3 weeks pregnant – the start of the development of the embryo

By (gynecologist), (embryologist), (embryologist) and (biochemist).
Last Update: 09/07/2022

The third week of gestation coincides with the third week after the last menstrual period (LMP). Usually, the woman does not yet know she is pregnant and pregnancy tests can still result in false negatives.

Actually, this third week of pregnancy would be the first of embryonic development. However, all the professionals in the sector take as a reference the beginning of the menstrual cycle to start counting the weeks of pregnancy in a 40-week gestation. We call this gestational age.

Therefore, during this third week of pregnancy, the events that take place are fertilization and the beginning of the embryonic development.

What happens at three weeks of pregnancy?

At the end of the second week or beginning of the third week of pregnancy, ovulation takes place. These are a woman's fertile days and, therefore, the couple must have unprotected sex for conception to occur.

After intercourse, ejaculated sperm begin their journey through the female reproductive system: they ascend through the cervix, pass through the uterus and reach the fallopian tubes. This is where the meeting with the egg and fertilization by a single sperm takes place.

Beginning of the embryonic development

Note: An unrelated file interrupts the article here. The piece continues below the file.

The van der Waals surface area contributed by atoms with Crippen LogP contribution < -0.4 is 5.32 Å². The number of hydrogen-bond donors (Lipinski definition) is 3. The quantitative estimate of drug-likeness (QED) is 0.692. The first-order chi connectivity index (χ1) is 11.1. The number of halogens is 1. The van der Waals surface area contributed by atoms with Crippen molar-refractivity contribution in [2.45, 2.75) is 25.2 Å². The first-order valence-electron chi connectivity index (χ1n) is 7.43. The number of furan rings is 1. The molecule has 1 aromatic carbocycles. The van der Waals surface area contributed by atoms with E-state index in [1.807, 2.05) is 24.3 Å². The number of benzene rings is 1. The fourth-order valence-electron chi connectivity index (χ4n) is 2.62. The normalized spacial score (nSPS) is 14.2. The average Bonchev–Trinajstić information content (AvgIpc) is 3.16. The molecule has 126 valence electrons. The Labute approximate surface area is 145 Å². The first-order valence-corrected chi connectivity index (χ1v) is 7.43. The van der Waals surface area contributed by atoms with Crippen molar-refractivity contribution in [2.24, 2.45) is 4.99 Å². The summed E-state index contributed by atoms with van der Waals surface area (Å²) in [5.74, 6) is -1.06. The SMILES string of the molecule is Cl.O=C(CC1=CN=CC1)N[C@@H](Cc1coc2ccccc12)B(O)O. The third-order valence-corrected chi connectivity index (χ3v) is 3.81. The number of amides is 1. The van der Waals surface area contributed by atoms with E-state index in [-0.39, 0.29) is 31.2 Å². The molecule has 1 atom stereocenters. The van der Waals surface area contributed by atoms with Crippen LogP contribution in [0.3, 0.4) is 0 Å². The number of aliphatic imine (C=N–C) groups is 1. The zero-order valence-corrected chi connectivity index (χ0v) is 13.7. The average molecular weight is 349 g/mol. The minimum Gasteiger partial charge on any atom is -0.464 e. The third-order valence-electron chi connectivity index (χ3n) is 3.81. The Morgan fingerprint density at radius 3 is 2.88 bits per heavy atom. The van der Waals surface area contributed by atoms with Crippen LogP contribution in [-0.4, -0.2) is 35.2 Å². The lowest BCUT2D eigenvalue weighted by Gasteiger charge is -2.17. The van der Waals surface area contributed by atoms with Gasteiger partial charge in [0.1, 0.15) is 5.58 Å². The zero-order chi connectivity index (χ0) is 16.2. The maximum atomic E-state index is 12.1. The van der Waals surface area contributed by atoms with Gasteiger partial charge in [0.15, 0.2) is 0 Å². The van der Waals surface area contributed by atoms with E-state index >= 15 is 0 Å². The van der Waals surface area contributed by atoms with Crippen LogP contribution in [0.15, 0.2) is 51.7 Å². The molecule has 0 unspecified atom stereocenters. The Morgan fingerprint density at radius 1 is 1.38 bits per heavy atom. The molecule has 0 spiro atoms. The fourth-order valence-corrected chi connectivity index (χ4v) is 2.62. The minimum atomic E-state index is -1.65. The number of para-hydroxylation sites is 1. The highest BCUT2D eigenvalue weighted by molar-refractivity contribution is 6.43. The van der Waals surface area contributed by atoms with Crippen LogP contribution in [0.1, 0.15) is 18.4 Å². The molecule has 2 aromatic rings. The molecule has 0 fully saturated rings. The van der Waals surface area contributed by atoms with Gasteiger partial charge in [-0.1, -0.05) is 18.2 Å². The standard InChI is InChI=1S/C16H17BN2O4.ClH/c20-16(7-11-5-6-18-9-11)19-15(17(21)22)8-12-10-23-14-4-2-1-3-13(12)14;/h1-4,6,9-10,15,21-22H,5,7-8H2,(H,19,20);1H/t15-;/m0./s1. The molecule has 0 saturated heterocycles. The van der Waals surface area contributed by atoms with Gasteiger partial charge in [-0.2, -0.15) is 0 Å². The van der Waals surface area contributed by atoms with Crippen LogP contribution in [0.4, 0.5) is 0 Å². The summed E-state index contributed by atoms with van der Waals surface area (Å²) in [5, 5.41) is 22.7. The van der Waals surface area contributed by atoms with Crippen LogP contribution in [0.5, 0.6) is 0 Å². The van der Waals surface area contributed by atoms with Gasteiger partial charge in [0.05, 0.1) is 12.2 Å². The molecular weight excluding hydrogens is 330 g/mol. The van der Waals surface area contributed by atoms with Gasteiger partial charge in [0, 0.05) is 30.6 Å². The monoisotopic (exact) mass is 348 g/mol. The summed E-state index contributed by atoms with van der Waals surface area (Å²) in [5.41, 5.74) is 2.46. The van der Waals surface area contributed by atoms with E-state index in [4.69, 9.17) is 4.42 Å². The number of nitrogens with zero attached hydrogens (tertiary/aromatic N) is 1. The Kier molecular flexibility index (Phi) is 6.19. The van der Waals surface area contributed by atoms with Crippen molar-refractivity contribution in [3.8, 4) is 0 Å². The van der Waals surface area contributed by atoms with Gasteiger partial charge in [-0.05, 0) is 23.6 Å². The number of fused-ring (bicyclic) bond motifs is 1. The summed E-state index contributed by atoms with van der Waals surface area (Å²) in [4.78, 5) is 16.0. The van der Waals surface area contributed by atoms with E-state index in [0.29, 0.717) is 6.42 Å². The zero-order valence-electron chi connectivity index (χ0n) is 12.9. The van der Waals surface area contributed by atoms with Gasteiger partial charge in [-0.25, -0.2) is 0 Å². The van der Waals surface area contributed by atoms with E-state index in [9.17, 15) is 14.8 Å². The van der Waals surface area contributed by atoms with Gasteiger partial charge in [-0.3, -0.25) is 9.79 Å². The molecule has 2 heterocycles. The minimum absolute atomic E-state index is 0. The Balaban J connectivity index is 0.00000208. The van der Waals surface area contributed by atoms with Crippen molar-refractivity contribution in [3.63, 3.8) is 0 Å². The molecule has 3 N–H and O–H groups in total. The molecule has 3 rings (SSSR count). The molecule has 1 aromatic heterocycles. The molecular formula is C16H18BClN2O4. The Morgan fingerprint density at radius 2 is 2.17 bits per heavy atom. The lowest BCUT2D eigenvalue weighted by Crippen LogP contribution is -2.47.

Once the egg and sperm have fused, their nuclei merge, where the genetic material of both parents is contained. At 16-20 hours after fertilization, the embryo consists of a single cell and is called a zygote.

From here, the zygote begins its descent down the fallopian tube towards the uterus. At the same time, the number of cells divides and increases as the days of this third week pass, as shown below:

Day 0
fertilization of the embryo by the union of egg and sperm.
Day 1
at 16-20 hours after fertilization, the zygote appears.
Day 2
the segmentation of the zygote results in a 4-cell embryo.
Day 3
the embryo has divided into approximately 8 cells.
Day 4
the embryo already has at least 16 cells and is called a morula.
Day 5
the embryo increases in size and becomes a blastocyst of about 200 cells.
Day 6
the blastocyst expands and the number of cells continues to increase.

At the end of the third week of pregnancy, the embryo reaches the uterus when it is in the blastocyst stage.